I had some free time this morning and thought I'd catch up on a bit of reading. I came across this nice summary of ICH E6 R2. There's nothing radically new in this addendum to GCP but it makes some positive statements about focussing on risk rather than blanket data management.
The approach taken by some trial teams seems to be to check *everything* at the expense of focusing on the important. Perhaps it's easier to think like this but it's wasteful and can lead to oversight of the real issues. A real risk-based approach means thinking deeply about the underlying data, what really matters and what can be done about it. It takes confidence to reduce, or even ignore, efforts on other less important issues - there's always the fear of getting it wrong. Mitigating these concerns isn't so hard. The key, as it is to all risk-based approaches, is to demonstrate that you have considered the issues in detail, involved those people with relevant expertise, and documented the thought process and output. And remember too that risk-assessments shouldn't be seen as a one-off task but something that is routinely updated as part of an ongoing and pro-active culture.
The addendum also reinforces the importance of demonstrating system validation. This has been with us for some time but is often misunderstood (I like to use the Ronseal analogy here, for those of us who remember 'it does exactly what it says on the tin'). You can read up on the latest incarnation of GAMP and its famous â€˜v-modelâ€™, but in a nutshell, you need to demonstrate you have a system that works in a clearly defined way, and reliably so. The problem is how to define system scope. So if your EDC system runs on a Windows box, uses a SQL Server backend and users access it via a web browser, *any* change to *any* of these components needs to be considered a risk to the validated state (and yes that means browser versions!). Coming up with a pragmatic way to define and manage scope, and the myriad of possible changes, is not trivial, but it can be done. I think the message or the addendum is helpful: think about the real and relative risks, identify and manage them â€“ demonstrate critical thinking.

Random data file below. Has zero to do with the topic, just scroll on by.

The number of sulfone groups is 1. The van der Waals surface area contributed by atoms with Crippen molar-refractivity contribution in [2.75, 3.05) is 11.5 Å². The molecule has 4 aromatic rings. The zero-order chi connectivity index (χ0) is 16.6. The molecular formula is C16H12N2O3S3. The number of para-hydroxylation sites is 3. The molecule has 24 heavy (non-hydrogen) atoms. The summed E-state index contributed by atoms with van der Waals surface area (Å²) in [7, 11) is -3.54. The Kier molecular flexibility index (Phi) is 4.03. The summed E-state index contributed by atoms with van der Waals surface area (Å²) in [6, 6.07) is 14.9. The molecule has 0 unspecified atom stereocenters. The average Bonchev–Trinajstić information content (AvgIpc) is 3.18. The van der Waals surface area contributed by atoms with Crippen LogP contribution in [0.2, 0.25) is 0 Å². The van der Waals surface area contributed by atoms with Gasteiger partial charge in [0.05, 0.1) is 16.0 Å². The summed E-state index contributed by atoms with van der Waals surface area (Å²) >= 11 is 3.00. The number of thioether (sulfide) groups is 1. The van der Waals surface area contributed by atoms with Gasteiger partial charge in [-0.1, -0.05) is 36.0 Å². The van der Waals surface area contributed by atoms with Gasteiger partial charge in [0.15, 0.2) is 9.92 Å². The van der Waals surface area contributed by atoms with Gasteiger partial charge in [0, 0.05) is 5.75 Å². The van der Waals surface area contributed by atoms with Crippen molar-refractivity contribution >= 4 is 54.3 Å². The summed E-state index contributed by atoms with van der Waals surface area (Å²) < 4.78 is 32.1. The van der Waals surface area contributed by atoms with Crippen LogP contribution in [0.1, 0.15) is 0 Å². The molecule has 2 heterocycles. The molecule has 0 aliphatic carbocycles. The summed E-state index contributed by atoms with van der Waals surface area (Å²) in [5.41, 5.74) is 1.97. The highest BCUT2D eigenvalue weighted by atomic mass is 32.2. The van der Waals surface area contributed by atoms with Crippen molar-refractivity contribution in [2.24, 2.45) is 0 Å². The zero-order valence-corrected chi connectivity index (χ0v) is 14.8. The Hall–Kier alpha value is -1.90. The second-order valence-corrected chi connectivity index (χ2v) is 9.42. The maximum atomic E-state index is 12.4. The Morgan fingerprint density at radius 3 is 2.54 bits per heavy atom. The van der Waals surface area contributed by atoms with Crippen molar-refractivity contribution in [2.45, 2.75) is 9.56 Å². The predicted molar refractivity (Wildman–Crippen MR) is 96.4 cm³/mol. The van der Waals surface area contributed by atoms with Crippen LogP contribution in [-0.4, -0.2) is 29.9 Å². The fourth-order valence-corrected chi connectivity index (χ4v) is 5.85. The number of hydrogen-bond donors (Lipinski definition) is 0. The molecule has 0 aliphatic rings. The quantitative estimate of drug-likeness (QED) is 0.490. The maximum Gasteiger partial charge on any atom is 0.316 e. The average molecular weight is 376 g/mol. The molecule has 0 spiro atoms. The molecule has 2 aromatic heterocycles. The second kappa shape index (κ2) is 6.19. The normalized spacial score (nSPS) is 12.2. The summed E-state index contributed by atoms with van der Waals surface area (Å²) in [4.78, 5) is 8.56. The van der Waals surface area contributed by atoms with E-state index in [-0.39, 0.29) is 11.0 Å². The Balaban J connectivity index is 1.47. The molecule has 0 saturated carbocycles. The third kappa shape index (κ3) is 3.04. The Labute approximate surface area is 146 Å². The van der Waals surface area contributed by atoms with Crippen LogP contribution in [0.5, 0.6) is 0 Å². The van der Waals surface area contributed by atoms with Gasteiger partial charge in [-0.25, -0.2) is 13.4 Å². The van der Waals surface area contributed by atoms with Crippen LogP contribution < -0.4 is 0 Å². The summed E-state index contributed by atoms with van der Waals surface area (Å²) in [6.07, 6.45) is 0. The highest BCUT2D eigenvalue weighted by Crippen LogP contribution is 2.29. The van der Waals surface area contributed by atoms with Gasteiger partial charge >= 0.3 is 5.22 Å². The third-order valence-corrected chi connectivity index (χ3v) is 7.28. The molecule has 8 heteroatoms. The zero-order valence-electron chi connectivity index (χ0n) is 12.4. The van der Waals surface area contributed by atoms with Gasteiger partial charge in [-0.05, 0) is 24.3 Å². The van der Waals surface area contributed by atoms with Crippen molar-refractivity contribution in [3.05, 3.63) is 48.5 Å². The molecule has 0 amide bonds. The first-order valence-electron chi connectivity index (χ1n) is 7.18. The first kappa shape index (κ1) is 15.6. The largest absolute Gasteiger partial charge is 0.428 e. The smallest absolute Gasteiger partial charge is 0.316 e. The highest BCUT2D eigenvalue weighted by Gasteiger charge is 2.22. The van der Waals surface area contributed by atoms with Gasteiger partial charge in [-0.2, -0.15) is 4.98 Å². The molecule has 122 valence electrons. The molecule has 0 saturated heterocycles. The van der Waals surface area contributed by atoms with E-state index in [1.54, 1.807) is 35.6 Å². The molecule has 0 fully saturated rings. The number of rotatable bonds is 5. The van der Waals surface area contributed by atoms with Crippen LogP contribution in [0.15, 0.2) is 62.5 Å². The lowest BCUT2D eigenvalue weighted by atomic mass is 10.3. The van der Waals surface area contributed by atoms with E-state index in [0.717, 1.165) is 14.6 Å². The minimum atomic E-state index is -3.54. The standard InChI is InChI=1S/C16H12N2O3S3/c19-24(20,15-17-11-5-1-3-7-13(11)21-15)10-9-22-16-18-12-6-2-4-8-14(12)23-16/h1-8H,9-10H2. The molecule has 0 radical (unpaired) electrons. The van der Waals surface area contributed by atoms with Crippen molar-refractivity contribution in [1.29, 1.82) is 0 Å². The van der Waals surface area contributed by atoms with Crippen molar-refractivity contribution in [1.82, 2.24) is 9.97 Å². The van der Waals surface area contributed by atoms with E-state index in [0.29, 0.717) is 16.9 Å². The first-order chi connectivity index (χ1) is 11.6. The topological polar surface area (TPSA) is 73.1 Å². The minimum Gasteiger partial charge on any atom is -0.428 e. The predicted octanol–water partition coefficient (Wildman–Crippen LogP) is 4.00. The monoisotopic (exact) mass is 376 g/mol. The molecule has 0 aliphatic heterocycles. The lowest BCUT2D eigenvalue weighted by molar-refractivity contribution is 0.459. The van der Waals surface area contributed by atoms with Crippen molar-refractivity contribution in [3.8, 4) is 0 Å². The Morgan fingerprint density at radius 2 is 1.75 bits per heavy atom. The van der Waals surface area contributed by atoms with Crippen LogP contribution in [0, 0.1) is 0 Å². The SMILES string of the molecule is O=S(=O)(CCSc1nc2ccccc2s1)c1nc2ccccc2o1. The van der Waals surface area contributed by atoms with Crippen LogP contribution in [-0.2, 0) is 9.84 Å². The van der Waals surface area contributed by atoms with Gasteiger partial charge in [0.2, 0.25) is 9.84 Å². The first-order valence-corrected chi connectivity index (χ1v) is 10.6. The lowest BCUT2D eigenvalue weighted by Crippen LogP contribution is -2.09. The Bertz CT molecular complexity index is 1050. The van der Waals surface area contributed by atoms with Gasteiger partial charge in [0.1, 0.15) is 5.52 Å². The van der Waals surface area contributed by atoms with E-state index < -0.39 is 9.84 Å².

The phrase 'data integrity' also pops up in the addendum and is something I've been hearing from inspectors a lot lately. Data integrity is closely related to system validation and boils down to trust. Once operating in a validated state a system should be trusted to process data in a predictable way. But as we know, systems and data are subject to regular change. You need to demonstrate that data entering at one â€˜endâ€™ exits the other in the way it is expected too â€“ can you prove that does your analysis data extract application does exactly what it says on the tin (the tin here referring to your system specification) and continues to do so after you applied that Windows patch?
Summarising then, R2 puts the onus on us to ensure we spend resource wisely and focus on mitigating real risks. This is no bad thing, but it does mean a more intelligent and dynamic approach.